And......the fruit are pretty awesome. People have a hard time learning when they are ripe. The one pictured above is a bit overly ripe or perfect, and they still taste really good at that stage either way. If you open it up and it's hollow, you're too early. If you open it up to see clear, fleshiness around white seeds, you're still too early and it will taste tart. The seeds should be dark brown or black when the pulp is ready to consume. 

And.....the seeds are edible too, but would need to be cooked to be digested.

And.....the rind is edible too, and is also best cooked, so one, like the indigenous people did, could get creative in cooking a ripe fruit, seeds, rind, and all in some kind of sweet soup to receive maximum nutrient from the fruit.

So, plenty of potential food fun here. And pollinators love the exotic flowers!

  

Groundnut - Vine - Root (Apios americana)

The Groundnut, is a moderately moist soil preferring legume vine, tolerant of saturated soils. Being a legume it produces it's own nitrogen, and being a vine, it is another candidate for vertical growing like passionflower, riverbank grape, and wild sweet potato. Most parts of this plant are considered edible, beans, leaves/shoots, and roots. The picture selected above is from a blog post featuring the plant being cultivated by permaculturists in partnership with Louisiana State University which provided them cultivars of Groundnut that are in experimental stages. As this plant progress in cultivation, like it's cousins have in other parts of the world, this could be another native root crop to add to the list of plants that could transition our agricultural system back to an ecologically inclusive format. The blooms are favorited by native bees too :-)    

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These plants just scratch the surface for the potential for us to connect with nature while healing the land through transitioning agriculture back to native plants in ecologically restorative formats. See Daniel E Moreman's Native American Food Plants book, and his Native American Medicinal Plants book to glimpse a fraction of how much potential abundance our land could produce with foods, medicine, and ecologically healing.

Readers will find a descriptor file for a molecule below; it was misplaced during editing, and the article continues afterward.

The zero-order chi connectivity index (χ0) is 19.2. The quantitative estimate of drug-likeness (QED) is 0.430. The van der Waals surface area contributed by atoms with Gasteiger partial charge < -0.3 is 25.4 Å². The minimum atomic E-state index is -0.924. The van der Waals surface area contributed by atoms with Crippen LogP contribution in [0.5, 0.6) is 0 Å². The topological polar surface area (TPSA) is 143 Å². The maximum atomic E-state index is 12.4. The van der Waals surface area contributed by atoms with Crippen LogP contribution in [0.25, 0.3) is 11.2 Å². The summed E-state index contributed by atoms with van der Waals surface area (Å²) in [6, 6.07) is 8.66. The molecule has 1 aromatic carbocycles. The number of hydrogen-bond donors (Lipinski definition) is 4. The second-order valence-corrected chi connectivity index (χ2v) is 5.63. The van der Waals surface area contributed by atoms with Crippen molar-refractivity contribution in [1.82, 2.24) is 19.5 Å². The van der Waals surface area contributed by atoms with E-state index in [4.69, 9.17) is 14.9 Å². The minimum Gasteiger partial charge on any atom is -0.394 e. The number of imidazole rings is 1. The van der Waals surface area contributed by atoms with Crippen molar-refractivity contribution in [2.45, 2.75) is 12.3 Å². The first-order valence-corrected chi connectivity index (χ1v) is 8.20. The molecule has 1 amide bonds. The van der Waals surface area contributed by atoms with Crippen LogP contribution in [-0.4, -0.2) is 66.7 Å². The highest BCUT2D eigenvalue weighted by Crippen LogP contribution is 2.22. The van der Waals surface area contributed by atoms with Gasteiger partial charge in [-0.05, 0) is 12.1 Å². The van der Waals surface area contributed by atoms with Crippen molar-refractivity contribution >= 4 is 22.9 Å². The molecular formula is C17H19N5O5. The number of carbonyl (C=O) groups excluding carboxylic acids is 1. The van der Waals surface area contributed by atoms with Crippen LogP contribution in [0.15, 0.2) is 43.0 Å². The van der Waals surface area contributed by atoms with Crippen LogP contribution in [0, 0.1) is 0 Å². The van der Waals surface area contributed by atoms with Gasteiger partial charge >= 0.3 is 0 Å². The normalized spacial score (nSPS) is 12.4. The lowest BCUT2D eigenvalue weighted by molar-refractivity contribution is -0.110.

Key Points of this Blog post (Repeated Info)


"Connecting with nature in such a way that our desires shift to a set that is more earth nurturing and ecological caring/inclusive is a shift in consciousness that can't be completed alone by educational programs and awareness raising events/workshops. Humans change through experiences, and in Metropolitans where 80% or 4/5 people live, our land touching our dear neighbors land, holds the potential to change people, if we, those already on a path to balance with nature/earth, can create positive experiences for people. "

"There is a hierarchy created by degrees connectedness, in which food is the most basic, and most engaging stimulus to a human being. For example, some people would only go outside to water their Tomatoes and other gardening plants. Other people, could walk out in the morning dew, to see the arising pollinators buzzing from plant to plant getting a sort of spiritual food out of the experience of just observation. While some people can mostly only hold their attention on activities in nature like hiking, biking, climbing, kayaking. Wherever we are on this spectrum, we can all meet, where the food hits the ground, and at the dinner table."